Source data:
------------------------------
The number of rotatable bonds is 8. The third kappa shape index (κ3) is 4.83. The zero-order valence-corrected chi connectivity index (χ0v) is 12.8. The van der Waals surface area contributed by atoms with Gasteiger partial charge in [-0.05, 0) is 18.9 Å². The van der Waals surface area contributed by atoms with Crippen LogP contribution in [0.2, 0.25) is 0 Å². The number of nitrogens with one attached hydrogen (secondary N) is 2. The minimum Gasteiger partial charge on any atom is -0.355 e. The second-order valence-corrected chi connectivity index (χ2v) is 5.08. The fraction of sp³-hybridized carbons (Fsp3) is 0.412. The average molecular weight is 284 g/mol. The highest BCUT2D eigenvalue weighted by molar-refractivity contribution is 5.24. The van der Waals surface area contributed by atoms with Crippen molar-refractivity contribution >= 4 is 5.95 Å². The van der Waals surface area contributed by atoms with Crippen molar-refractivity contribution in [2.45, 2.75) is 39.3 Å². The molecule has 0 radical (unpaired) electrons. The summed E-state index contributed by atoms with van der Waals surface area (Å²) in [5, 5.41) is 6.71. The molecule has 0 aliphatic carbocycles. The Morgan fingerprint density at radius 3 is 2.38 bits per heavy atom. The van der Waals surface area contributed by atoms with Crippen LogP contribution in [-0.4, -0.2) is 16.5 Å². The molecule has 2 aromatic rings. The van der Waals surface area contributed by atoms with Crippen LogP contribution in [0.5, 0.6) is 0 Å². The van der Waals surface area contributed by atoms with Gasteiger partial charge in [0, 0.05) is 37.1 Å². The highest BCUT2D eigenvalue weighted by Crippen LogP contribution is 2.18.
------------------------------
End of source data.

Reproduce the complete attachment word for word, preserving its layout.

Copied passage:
The number of rotatable bonds is 8. The third kappa shape index (κ3) is 4.83. The zero-order valence-corrected chi connectivity index (χ0v) is 12.8. The van der Waals surface area contributed by atoms with Gasteiger partial charge in [-0.05, 0) is 18.9 Å². The van der Waals surface area contributed by atoms with Crippen LogP contribution in [0.2, 0.25) is 0 Å². The number of nitrogens with one attached hydrogen (secondary N) is 2. The minimum Gasteiger partial charge on any atom is -0.355 e. The second-order valence-corrected chi connectivity index (χ2v) is 5.08. The fraction of sp³-hybridized carbons (Fsp3) is 0.412. The average molecular weight is 284 g/mol. The highest BCUT2D eigenvalue weighted by molar-refractivity contribution is 5.24. The van der Waals surface area contributed by atoms with Crippen molar-refractivity contribution >= 4 is 5.95 Å². The van der Waals surface area contributed by atoms with Crippen molar-refractivity contribution in [2.45, 2.75) is 39.3 Å². The molecule has 0 radical (unpaired) electrons. The summed E-state index contributed by atoms with van der Waals surface area (Å²) in [5, 5.41) is 6.71. The molecule has 0 aliphatic carbocycles. The Morgan fingerprint density at radius 3 is 2.38 bits per heavy atom. The van der Waals surface area contributed by atoms with Crippen LogP contribution in [-0.4, -0.2) is 16.5 Å². The molecule has 2 aromatic rings. The van der Waals surface area contributed by atoms with Crippen LogP contribution in [0.5, 0.6) is 0 Å². The van der Waals surface area contributed by atoms with Gasteiger partial charge in [0, 0.05) is 37.1 Å². The highest BCUT2D eigenvalue weighted by Crippen LogP contribution is 2.18.